Wednesday, August 13, 2008
An Empty Promise
The New York Times
Senator John Kerry was on the phone and the words were coming in a rush.
“It’s a completely fraudulent argument,” he said. “It’s misleading. It’s snake oil salesmanship of the worst order.”
He was talking about the latest smoke screen in the presidential election, the bogus contention that lifting restrictions on offshore oil drilling would somehow, in the foreseeable future, bring down the price of gasoline for American motorists.
This absurd contention is now one of the main issues of the campaign. It’s the latest example of a very real fear (that sky-high energy prices will undermine the average family’s standard of living) being exploited shamelessly for political purposes.
Senator John McCain told cheering bikers at a giant motorcycle rally in South Dakota: “We’re gonna drill offshore! We’re gonna drill here, and we’re gonna drill now!” He told an audience in Lafayette Hill, Pa.: “We have to drill here and drill now. ... Drill here and drill now.”
With Senator McCain and the Republicans painting a false portrait of drilling as a method of relief for today’s high prices, and with polls showing the G.O.P. gaining traction on this issue, Senator Barack Obama has eased off his previous opposition to new offshore leases.
And so dies the possibility of the presidential campaign offering any real clarification of this important issue.
As Senator Kerry and many others have pointed out, it would be nearly 10 years before any oil at all would be realized from new offshore leases. So your adorable 7- or 8-year-old would be just about 17 and clamoring for a license when this new oil started coming online.
Maximum capacity from these new leases wouldn’t be reached until 2030, when that 7- or 8-year-old is approaching 30, finished with college and graduate school, and very likely married with children.
And even then — after more than two decades and who knows how many graduations, weddings, funerals and family cars — even then, the amount of oil expected to come from these leases would have little or no effect on the price of gasoline at the pump.
Assuming that everything over all those years goes all right, it is estimated that an additional 200,000 barrels of oil a day would come from the additional offshore drilling. That’s a tiny share of the world’s daily output of 85 million or so barrels.
Here’s what the Energy Information Administration, the statistical agency that provides official data for the federal government, had to say about the anticipated additional output from offshore drilling:
“Because oil prices are determined on the international market ... any impact on average wellhead prices is expected to be insignificant.”
Did anyone mention that to the bikers who were so fired up by John McCain’s “drill here and drill now” mantra? Or to the 63 percent of respondents to an ABC News poll who want the embargo on new offshore drilling to be lifted by the federal government?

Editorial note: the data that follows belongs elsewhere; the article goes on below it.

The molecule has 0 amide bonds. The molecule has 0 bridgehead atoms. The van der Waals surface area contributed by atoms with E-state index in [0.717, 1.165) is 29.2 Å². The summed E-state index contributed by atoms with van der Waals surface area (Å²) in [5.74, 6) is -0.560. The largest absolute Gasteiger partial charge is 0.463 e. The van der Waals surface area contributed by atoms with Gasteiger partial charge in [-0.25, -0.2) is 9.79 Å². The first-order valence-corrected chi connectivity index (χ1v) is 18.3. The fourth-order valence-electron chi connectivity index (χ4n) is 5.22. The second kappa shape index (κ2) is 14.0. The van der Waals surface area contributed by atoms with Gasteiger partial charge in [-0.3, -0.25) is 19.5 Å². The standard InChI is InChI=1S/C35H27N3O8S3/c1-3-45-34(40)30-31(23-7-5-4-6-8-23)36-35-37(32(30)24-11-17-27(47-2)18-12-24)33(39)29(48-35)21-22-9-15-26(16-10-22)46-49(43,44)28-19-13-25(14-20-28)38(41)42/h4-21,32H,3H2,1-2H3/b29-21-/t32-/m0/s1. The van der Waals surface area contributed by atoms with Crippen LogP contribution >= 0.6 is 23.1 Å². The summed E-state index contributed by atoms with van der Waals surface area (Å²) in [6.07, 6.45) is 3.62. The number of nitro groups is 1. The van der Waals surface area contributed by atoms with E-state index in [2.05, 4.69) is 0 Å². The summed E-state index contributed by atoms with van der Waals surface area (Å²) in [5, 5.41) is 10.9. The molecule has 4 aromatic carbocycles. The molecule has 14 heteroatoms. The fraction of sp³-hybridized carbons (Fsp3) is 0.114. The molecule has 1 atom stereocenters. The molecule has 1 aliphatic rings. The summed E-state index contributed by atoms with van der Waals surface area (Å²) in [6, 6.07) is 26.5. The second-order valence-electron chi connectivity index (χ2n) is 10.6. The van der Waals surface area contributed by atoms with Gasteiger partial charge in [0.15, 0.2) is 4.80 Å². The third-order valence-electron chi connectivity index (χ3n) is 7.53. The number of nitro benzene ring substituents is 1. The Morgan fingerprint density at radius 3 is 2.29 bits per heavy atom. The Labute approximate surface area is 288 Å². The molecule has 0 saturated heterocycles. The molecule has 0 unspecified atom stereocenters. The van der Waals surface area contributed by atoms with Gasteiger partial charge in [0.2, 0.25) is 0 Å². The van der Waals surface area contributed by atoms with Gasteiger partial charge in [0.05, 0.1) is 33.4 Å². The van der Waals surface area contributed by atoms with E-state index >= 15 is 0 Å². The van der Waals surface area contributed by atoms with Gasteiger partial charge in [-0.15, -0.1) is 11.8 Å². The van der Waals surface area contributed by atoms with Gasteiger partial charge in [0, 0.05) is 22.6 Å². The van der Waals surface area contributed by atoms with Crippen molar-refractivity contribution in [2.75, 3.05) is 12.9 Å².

I wonder how they would have responded if they had been told that lifting the offshore restrictions would risk serious environmental damage to the U.S. coastline over the next several decades while having no significant effect on the price of gasoline at the pump.
Public officials should be disabusing the electorate of its delusions, not encouraging them. The widespread mistaken notions about the potential impact of offshore drilling on gasoline prices reminds me of the large percentages of Americans who were encouraged to believe, and did believe — erroneously — that Iraq and Saddam Hussein had something to do with the attacks of Sept. 11, 2001.
I wonder if the electorate will ever wise up. We’ve known, or should have known, since the 1970s that the day of reckoning on energy would come. The U.S., blessed with so many resources, is no longer blessed with an abundance of oil.
Jimmy Carter, for all his faults, was on the case when it came to energy. He saw the challenge as “the moral equivalent of war,” and dared to ask the public to make sacrifices as part of a coordinated national effort.
Senator Kerry, in accepting the Democratic nomination for president in 2004, said: “Our energy plan will invest in new technologies and alternative fuels and the cars of the future so that no young American in uniform will ever be held hostage to our dependence on oil from the Middle East.”
Former Vice President Al Gore has tried, more than any other public figure in recent years, to raise the consciousness of Americans by dramatically illustrating, not just the enormity of the energy challenge, but creative and practical ways of dealing with it.
How pathetic that in the midst of a presidential campaign the loudest voices we are hearing on this subject are crying: “Drill! Drill! Drill!”